The Southwestern Historical Quarterly, Volume 68, July 1964 - April, 1965 Page: 13
The following text was automatically extracted from the image on this page using optical character recognition software:
Edward Dixon Westfall
This was his intention, but it seems to have become lost in the
writing. The journals reveal him as a good man, who worked at
the day-by-day business of making a living, of broadening his
knowledge, and of being as good a citizen as he knew how to be.
There is no glamorizing and no false romanticizing of the times
in his journals. What they do present is a picture of a man one
would like to have had as a neighbor and friend, an honest busi-
nessman who would have dealt fairly, and certainly librarians
would have enjoyed him as a patron. He was a generous man. The
books and the library building he gave to the citizens of San
Antonio attest to that fact. Through his journals one can see or
glimpse the man behind the gift.
So much of history has come down to the current world through
letters and journals, but perhaps the present generation does not
need to rely on personal journals to record current events. Hun-
dreds of books on every activity and event are being printed each
month. Printed materials are being microfilmed for more efficient
preservation as well. To take one example: Why should a farmer
record presently each day's weather when United States Weather
Bureau records, almanacs, and newspapers are available to all
those who need weather data?
There may still be reasons, however, for keeping a journal.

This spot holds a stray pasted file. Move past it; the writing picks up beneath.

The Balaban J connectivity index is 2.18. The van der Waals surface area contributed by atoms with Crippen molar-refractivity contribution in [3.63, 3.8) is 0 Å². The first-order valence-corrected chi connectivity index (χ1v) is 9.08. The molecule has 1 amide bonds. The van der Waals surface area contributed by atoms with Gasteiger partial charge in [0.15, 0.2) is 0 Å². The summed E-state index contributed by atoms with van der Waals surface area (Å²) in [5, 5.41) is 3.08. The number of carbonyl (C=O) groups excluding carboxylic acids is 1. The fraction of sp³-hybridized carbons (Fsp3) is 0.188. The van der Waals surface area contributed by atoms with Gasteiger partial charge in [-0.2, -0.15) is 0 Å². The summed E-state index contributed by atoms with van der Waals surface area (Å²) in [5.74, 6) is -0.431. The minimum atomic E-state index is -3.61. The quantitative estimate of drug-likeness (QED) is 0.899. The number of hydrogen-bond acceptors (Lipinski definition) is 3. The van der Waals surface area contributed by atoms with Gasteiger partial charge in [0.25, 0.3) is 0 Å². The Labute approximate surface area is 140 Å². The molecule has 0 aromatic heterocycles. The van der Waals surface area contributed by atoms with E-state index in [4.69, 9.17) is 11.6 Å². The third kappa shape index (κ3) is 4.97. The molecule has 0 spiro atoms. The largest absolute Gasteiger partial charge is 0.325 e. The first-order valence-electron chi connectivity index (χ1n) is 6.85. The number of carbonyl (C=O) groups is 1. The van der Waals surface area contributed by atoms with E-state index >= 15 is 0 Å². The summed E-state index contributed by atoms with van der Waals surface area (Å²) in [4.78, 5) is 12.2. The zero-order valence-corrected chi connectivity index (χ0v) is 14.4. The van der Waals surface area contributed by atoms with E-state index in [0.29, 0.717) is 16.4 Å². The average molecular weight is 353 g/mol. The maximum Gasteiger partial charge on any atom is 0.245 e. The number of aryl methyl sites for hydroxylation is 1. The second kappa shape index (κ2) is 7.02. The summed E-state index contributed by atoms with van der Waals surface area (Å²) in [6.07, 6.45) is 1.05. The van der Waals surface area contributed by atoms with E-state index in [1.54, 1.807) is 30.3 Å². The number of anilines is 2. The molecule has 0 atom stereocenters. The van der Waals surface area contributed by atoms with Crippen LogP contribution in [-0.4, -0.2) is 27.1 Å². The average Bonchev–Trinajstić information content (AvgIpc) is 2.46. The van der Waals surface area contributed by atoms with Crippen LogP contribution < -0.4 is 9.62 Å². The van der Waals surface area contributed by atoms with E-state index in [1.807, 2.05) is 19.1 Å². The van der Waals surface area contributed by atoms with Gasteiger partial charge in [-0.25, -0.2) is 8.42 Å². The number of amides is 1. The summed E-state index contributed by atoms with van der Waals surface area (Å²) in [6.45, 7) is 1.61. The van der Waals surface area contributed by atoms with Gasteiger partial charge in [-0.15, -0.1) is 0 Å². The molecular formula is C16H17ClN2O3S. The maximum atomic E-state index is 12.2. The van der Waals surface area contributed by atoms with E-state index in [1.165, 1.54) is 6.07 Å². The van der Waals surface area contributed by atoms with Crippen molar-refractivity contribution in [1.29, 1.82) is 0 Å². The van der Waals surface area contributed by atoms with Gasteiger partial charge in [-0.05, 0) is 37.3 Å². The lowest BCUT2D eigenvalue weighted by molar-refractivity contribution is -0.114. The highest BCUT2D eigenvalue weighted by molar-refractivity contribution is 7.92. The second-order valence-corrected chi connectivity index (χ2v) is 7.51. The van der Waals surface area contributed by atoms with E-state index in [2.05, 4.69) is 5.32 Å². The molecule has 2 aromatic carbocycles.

Perhaps society is losing something of value when individuals
express their thoughts and observations only by the telephone, the
memo, or in casual conversation. Newspapers and books do not
record completely present reactions to the times, or to the minutiae
and trivia of daily living which might well become of interest
to forthcoming historians. The current generation might think
more deeply and observe more closely, were it to consider that a
generation yet unborn might read present journals and learn how
it was to live in the 1960's and thereby judge more adequately
the texture of current citizens.
Here’s what’s next.
This issue can be searched. Note: Results may vary based on the legibility of text within the document.
Citing and Sharing
Basic information for referencing this web page. We also provide extended guidance on usage rights, references, copying or embedding.
Reference the current page of this Periodical.
Texas State Historical Association. The Southwestern Historical Quarterly, Volume 68, July 1964 - April, 1965, periodical, 1965; Austin, Texas. (texashistory.unt.edu/ark:/67531/metapth101198/m1/33/: accessed June 28, 2017), University of North Texas Libraries, The Portal to Texas History, texashistory.unt.edu; crediting Texas State Historical Association.